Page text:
“An MDLC democratizes data for users across the enterprise by opening up visibility into and understanding of enterprise data beyond a small, closed circle of data owners and subject matter experts,” says Kuthanur. It does this by cataloging all data assets and providing a simple, search-based discovery to find relevant data along with a holistic view of the data to help users understand the data—where the data is coming from, how it’s being used, what other data it’s related to, business context for that data, and the quality of the data.
“An MLDC also enables enterprises to bring otherwise siloed or tribal data knowledge to the forefront by enabling users to add rich usage and business context to the data and enabling this shared data knowledge to be easily shared across the enterprise,” adds Kuthanur. “It’s no wonder that data cataloging is emerging as the critical first step for all digital transformation priorities from next-generation analytics to data governance and cloud modernization.”
A primary benefit is the rapid creation of a searchable and valuable source of data discovery. Sheldon says the ML part profiles data connected to the catalog and builds a business glossary or ontology that extracts tribal knowledge inherent in IT and makes the data more comprehensible to a wide audience. “AI within the catalog can make intelligent recommendations about other datasets that might be of interest based on the user’s search criteria, or show similar datasets, surface trusted data, or data that has been curated. The implementation of a MDLC increases the value of all data and potentially opens new revenue streams such as data as a service,” he offers.
Sheldon points out that knowledge graph technology helps users understand the provenance of the data or the relationships between data sets and attributes. “Comprehensive lineage that also displays any transformations that have occurred on the data to create derived attributes is another aspect fueled by ML or AI.”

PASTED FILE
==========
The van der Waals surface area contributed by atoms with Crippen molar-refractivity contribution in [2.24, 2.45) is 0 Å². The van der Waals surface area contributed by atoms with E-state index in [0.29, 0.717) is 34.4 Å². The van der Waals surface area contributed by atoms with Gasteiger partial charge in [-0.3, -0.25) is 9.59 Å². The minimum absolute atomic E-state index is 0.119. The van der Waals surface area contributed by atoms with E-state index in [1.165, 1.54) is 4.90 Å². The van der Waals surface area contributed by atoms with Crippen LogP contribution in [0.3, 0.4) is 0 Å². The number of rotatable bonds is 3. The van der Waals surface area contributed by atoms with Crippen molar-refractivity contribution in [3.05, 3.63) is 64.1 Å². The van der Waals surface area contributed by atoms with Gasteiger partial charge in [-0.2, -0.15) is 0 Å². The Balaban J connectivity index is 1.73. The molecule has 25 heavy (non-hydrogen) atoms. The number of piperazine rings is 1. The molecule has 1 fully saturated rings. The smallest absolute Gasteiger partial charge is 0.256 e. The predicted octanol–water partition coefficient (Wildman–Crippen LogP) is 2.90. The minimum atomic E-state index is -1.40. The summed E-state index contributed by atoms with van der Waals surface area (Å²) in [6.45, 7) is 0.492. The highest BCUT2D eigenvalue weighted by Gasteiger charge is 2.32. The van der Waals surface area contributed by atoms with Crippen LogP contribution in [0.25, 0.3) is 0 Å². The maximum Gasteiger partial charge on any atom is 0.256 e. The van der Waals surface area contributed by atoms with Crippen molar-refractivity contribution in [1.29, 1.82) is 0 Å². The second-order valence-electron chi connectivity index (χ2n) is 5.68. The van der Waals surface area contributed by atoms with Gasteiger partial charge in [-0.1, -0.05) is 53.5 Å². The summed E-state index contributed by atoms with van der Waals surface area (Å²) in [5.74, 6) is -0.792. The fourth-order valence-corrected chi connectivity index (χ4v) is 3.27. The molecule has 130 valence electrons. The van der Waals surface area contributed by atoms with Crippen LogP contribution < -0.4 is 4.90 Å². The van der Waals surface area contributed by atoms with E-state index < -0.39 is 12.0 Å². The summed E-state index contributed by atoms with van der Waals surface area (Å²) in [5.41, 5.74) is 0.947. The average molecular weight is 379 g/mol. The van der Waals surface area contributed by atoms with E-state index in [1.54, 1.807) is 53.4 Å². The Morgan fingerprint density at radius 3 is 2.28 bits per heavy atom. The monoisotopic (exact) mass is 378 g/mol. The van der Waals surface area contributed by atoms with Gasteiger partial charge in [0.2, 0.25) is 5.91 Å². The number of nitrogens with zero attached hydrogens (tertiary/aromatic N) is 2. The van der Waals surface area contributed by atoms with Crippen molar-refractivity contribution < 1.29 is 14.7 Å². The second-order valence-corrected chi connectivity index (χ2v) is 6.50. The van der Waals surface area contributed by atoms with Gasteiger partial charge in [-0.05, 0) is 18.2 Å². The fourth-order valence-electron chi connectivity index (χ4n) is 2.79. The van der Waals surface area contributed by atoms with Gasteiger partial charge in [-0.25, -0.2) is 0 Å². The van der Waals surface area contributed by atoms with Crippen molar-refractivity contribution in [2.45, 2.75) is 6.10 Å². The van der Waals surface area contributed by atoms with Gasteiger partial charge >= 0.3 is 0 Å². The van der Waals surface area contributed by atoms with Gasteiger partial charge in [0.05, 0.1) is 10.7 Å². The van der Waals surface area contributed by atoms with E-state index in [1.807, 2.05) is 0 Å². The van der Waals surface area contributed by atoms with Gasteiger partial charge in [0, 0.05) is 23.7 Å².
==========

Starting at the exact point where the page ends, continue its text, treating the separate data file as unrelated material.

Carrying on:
There are a few considerations and challenges an organization may face when implementing MDLC.
Washington says populating the catalog with valuable metadata across systems is critical to the success of an MLDC. “No matter how automated the MLDC is to crawl for metadata, you need to ensure the data is leverageable,” offers Washington.
Assuming the catalog is appropriately populated, the other primary challenge is usage/adoption. “As you open up a broader audience to access the catalog, it must be easy to use and value must be well understood in order to encourage users to keep coming back and getting comfortable with the quality of information it presents,” says Washington.
You need a MLDC that will connect to and search all your data. “There is no point having a data lake catalog unless you intent to put 100 percent of your data into the lake—something that no enterprise plans to do, otherwise how will data not in the lake be discovered—in another, separate catalog?” asks Sheldon. He says this potentially ends up with the disastrous possibility of a catalog of catalogs whereby the user is required to know which catalogs to search in before they can find what they want. “Data discovery should not stop with source systems modern business intelligence and analytics servers should be discoverable so that dashboards or visualizations can be searched just like google serves up images that match search terms.”
Many enterprises leverage an MLDC to execute on strategic projects like driving a data-driven digital transformation of their business. “Scale is one of the common challenges for these enterprises—the ability to scan and gather metadata from a range of data sources, and support millions of data objects,” says Kuthanur. The ability to curate and enrich data at this scale is another key requirement and AI and ML play a critical role in this. “For instance, data domains can be automatically associated to physical data assets. While MLDCs can be effective in harnessing shared data knowledge from users, that approach in isolation will not scale. It has to be combined with AI/ML-driven automation.”
Kuthanur explains that understanding an end-to-end view of where the data is coming from and how it gets used is also critical to deepen understanding of this data. “This requires connecting to different data sources and extracting lineage from commonly used data integration tools as well as BI tools. This can be a challenge in enterprises with complex, evolving data landscapes.”
Sood points to another challenge of thinking beyond the catalog to formulate a holistic data management strategy. “Standalone initiatives on data catalogs, master data management, compliance, and analytics may lead to limitations and rework. A MLDC solution should not be selected based purely on cataloging, which is just one step of the overall journey for compliance or digital transformation, but rather with a comprehensive set of objectives that tie into the end business value.”
Leveling Up with Data
Data management and governance is a critical and growing concern for organizations today. MLDC provide a solution, enabling users to categorize, access, interpret, and collaborate around data across multiple data sources. In addition to better discoverability and accessibility, they aid in the road to new compliance for many new data regulations.
Nov2019, Software Magazine